3. But in the euro-denominated government market, the Dutch are ‘merely’ one government amongst many, in a market much larger than the Dutch alone. Because the Dutch do not dominate trading, an individual DSL auction needs to be finished quickly; but because the euro market is much larger than the sterling market, each euro auctionette can be larger. My estimate is that, in principle, a size of about EUR 250 million is probably appropriate, this being about 3 times larger than recommended for the UK government.

  4. However, recall that each auctionette has a minimum price, to prevent random windfall gains. For the second and subsequent auctionettes, the minimum price is set with reference to the previous auctionette (I suggested the equivalent of +1bp higher in yield). But the minimum price of the first auctionette is set ‘manually’ with reference to the observed price in the secondary market. Allowing this manually-set minimum to apply to a large auctionette is a retrograde step: the objective is that the market should determine the price to as great an extent as possible.

  5. So, my advice is that a EUR 2500 million DSL auction be split into 11 auctionettes: the first of EUR 100 million, the second of EUR 150 million, and the remaining nine of EUR 250 million each. This reflects a judgement about the balance of auction risk, the limitations on traders’ time, and the minimisation of the authorities’ role in price determination.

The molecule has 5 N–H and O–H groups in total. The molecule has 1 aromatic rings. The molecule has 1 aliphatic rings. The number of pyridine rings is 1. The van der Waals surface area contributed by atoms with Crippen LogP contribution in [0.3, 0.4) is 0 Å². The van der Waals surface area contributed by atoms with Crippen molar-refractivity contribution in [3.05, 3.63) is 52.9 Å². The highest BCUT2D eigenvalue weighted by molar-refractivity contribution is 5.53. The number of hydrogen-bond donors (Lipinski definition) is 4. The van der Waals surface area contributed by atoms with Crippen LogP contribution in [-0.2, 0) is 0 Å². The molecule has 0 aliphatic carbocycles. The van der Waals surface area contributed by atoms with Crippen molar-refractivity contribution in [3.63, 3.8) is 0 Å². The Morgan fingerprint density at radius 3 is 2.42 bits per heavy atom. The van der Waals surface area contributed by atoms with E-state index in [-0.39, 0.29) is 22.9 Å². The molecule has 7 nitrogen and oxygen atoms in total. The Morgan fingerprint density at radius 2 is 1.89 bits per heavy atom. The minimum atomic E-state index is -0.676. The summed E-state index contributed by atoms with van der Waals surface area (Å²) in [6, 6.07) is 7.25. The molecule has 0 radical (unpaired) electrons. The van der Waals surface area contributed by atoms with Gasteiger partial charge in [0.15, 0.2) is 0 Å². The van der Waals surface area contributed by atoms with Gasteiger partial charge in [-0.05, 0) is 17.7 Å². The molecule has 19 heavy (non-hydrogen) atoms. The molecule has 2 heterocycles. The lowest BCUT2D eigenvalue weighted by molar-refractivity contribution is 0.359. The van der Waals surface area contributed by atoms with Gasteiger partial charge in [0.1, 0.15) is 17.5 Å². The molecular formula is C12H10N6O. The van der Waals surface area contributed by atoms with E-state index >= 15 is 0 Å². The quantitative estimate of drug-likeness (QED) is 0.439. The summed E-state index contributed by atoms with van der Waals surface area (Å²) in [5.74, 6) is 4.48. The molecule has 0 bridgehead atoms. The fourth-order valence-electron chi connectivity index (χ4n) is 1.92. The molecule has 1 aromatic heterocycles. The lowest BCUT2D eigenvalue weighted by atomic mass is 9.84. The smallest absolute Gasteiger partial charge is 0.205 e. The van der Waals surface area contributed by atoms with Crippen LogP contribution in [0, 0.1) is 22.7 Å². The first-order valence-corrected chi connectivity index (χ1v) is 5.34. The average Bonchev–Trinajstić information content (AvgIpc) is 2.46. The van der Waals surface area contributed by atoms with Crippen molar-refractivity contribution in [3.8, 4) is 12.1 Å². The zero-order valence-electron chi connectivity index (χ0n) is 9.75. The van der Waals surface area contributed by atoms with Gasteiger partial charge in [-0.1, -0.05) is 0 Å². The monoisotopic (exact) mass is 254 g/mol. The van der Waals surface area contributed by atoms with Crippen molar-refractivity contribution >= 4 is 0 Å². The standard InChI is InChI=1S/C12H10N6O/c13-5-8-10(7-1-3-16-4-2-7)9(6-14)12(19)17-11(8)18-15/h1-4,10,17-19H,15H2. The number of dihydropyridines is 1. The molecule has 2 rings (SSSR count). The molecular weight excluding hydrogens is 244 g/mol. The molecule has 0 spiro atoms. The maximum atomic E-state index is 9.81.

6. Other than that, the ‘auctionettes’ mechanism is appropriate to the Dutch, without further alteration. In particular, I emphasise that great care should be taken in deciding what information to reveal after each auctionette: see ¶6 of my most recent paper on this subject.

  7. The DSTA’s proposed variant, of four auctionettes, conducted by telephone, 15+ minutes apart, concerns me somewhat. If the auctionettes’ results are published immediately, and are closely packed (60 seconds apart), then each would provide pricing information to the next. I believe that your variant is too slow and too discontinuous, and dealers will regard the delay in the publication of the results as a negative step. The 15 minute gap means that previous auction result will have become stale: participation in such an auction may prove to be too much effort and time for a trader. I counsel against.

A few days after a telephone conference between the Primary Dealers and the Dutch State Treasury Agency, the DSTA commented by email:

The telephone conference of last Tuesday has been a good and serious example of the dialogue the Dutch State Treasury Agency wishes to attain with the Primary Dealers.

The DSTA has observed overwhelming support for the present tap issuance method. The commonly held view is that some minor improvements should be sufficient and that logistical flaws are acceptable. We are satisfied with this outcome.

With a view to the development of electronic trading, innovation in issuance techniques will continue to have our attention. We welcome any constructive contribution from primary dealers in this field. Any suggestions should obviously improve and give positive incentives to the functioning of the primary market.

The DSTA has decided that the plans for the Dutch Sequential Auction will remain on the drawing board.

Thanks are extended to the Dutch State Treasury Agency for permitting this publication of this correspondence.